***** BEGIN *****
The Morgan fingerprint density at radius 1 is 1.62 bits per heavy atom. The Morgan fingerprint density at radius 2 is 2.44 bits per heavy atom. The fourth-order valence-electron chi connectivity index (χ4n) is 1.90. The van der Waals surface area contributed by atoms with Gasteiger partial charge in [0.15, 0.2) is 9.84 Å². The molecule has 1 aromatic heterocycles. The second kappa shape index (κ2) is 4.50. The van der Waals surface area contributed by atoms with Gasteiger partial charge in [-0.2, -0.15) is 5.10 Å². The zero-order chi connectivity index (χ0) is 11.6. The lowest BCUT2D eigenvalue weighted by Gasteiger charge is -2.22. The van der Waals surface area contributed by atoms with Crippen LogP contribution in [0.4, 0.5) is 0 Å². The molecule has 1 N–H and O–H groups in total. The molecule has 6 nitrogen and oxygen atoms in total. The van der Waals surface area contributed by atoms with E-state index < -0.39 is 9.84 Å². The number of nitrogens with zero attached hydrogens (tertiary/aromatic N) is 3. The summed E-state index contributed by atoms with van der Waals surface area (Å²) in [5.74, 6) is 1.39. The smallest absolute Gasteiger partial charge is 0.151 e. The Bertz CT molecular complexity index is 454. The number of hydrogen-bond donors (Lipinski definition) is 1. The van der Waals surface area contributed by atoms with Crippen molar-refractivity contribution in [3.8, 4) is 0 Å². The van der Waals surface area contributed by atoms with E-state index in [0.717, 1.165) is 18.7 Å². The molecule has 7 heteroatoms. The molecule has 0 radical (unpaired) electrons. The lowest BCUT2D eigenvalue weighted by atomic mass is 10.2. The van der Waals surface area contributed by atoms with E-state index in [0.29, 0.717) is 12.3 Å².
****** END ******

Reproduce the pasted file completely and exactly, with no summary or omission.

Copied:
The Morgan fingerprint density at radius 1 is 1.62 bits per heavy atom. The Morgan fingerprint density at radius 2 is 2.44 bits per heavy atom. The fourth-order valence-electron chi connectivity index (χ4n) is 1.90. The van der Waals surface area contributed by atoms with Gasteiger partial charge in [0.15, 0.2) is 9.84 Å². The molecule has 1 aromatic heterocycles. The second kappa shape index (κ2) is 4.50. The van der Waals surface area contributed by atoms with Gasteiger partial charge in [-0.2, -0.15) is 5.10 Å². The zero-order chi connectivity index (χ0) is 11.6. The lowest BCUT2D eigenvalue weighted by Gasteiger charge is -2.22. The van der Waals surface area contributed by atoms with Crippen LogP contribution in [0.4, 0.5) is 0 Å². The molecule has 1 N–H and O–H groups in total. The molecule has 6 nitrogen and oxygen atoms in total. The van der Waals surface area contributed by atoms with E-state index < -0.39 is 9.84 Å². The number of nitrogens with zero attached hydrogens (tertiary/aromatic N) is 3. The summed E-state index contributed by atoms with van der Waals surface area (Å²) in [5.74, 6) is 1.39. The smallest absolute Gasteiger partial charge is 0.151 e. The Bertz CT molecular complexity index is 454. The number of hydrogen-bond donors (Lipinski definition) is 1. The van der Waals surface area contributed by atoms with Crippen molar-refractivity contribution in [3.8, 4) is 0 Å². The van der Waals surface area contributed by atoms with E-state index in [0.717, 1.165) is 18.7 Å². The molecule has 7 heteroatoms. The molecule has 0 radical (unpaired) electrons. The lowest BCUT2D eigenvalue weighted by atomic mass is 10.2. The van der Waals surface area contributed by atoms with E-state index in [0.29, 0.717) is 12.3 Å².